Charlie knew fun and had tried to remain familiar with it over the years, but somehow it always seemed to elude him now, seeming to just slip around the corners of his awareness, growing more intangible as the days and months passed him by. Often, he went to places where others seemed to enjoy themselves in one way or another, but he usually came away with little more than an empty feeling and a smile that sat like a prosthesis, disgustingly plastic, on his face.
Winter was coming.
He let the thought hover in his mind as he lay listening to the muffled news broadcast that was seeping through the wall and had awakened him. Eyes still closed, he tried to understand the flow of the reporter's words, but he could only catch a few here and there. He got out of bed and, sniffling and snorting, he fished a set of clothes from the hamper and set out for the neighborhood bar.
The neighborhood was an old one and as such, had seen both good times and bad. Lately it seemed that the pendulum was on an upswing. People were opening coffee houses and news stands, corner groceries were chasing the bad elements from their storefronts, the old cathedral was playing Amazing Grace on its bells. Still, people crossed the streets from each other and only the very old gave greetings if they happened to pass close enough to do so. But still in all, it was a pretty nice neighborhood. It was almost three hundred years old and had been built when New Orleans was nothing more than a little place where European sailors could get whores, whiskey and slaves.
Jonny's bar was a dark little place. The door, like many in the area, had steel grating over the window and required a buzz from the bartender to open. Charlie pressed the buzzer and waited. A camera scrutinized him from above and he looked up at it blandly. The door clicked and buzzed and he pushed it.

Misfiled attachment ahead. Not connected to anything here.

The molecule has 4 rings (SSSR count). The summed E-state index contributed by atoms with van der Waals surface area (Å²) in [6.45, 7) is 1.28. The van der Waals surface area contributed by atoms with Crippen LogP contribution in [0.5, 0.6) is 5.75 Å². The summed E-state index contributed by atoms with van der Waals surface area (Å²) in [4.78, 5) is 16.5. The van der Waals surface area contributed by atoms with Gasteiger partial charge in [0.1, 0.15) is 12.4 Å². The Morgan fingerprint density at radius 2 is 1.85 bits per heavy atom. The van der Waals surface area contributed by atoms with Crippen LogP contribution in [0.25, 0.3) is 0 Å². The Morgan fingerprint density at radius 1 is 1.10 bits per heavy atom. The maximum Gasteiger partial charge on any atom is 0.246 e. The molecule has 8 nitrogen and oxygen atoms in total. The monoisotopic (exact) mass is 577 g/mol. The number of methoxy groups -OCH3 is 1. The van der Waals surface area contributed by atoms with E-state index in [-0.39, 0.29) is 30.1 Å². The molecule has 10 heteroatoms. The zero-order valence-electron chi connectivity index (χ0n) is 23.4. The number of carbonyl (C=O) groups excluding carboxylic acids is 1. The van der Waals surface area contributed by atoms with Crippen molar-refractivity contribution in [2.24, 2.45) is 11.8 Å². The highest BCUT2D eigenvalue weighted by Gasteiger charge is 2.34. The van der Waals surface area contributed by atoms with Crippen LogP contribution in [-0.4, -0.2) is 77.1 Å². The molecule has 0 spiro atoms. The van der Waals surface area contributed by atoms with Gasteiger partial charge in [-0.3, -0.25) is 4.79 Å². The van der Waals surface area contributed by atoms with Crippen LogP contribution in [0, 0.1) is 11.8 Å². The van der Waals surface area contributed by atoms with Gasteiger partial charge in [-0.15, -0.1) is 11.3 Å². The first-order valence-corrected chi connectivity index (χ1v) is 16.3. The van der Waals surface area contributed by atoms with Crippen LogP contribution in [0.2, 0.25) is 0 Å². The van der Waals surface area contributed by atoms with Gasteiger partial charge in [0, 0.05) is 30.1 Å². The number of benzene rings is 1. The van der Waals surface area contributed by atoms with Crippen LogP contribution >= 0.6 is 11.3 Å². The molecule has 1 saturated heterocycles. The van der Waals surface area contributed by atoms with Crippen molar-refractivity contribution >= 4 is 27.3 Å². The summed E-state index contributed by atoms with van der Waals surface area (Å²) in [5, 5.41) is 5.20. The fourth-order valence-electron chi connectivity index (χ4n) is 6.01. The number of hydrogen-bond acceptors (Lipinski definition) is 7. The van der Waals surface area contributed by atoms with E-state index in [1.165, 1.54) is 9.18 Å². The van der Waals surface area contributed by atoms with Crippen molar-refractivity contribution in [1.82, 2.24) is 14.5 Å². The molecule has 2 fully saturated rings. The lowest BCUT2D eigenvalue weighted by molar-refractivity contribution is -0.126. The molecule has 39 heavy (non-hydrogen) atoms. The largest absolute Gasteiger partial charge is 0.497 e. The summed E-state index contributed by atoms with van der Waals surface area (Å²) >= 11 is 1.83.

"Hey, what's up, Chuck?"
"Chuuuuuuck. . ."
A nod from someone playing pool alone that implied an invitation.
A tilt of the head, a slight spreading of the hands and a crooked tsk-tsk smile, two slow shakes of the head and Charlie graciously refused the invitation.
Pool balls resumed their clicking, the pool table resumed it's clunking and Charlie sat on a stool at the long, antique cypress bar.
He paid quietly and looked up at the tv mounted in the corner, sipping the foam that slowly rose from the neck of the bottle. Music videos filled with unnaturally perfect, bikini-clad women and shirtless, muscular men with chiseled features paraded across the screen between important messages from the sponsors--mostly beer, trendy garment manufacturers and automobiles. Charlie looked around with a sigh and noticed that everyone else seemed to constantly be in the process of either turning toward or away from the television or trying in some way to consciously to ignore it.
Charlie pulled out a dollar and studiously folded it back and forth on the bar in front of him, stealing glances at the bartender. Soon enough, he had four quarters and was standing before the jukebox. He played two blues songs by a long-dead black man. The tv volume was turned down and the music loped along, smoothing everyone's mood. He ambled back to his stool.
The pool player caught Charlie's eye and nodded approvingly as he shot and missed a maroon seven ball in the corner pocket.
Charlie raised an eyebrow, squinted, nodded, took a sip of his beer and returned to his spot near the taps.
At the bar again, making a concerted effort to avoid the television, his gaze moved from liquor bottle to liquor bottle, examining, appraising, remembering. . . listening to the man on the jukebox holler his woes over driving rhythms and a railroad train harmonica player that made the hairs on the back of his neck stand up.
The reverie was broken by the buzz at the door.
The bartender looked at a screen under the bar that Charlie could see in the mirror through all the bottles. He could also see what looked like a sawed-off shotgun lying on the shelf, next to the little screen. When it came to security, they didn't play around at Jonny's. Not since the murder of a nineteen yr. old kid right outside the front door the year before.
The door buzzed and opened.
Charlie and the others at the bar all looked mutely at the mirror behind the bar and watched her come in.
She wore a long coat with jeans and tennis shoes showing out of the bottom. Her black hair framed a face with a slight south-of-the-border cast to it. Bustling her coat off, she sat down on the last stool at the bar, next to Charlie.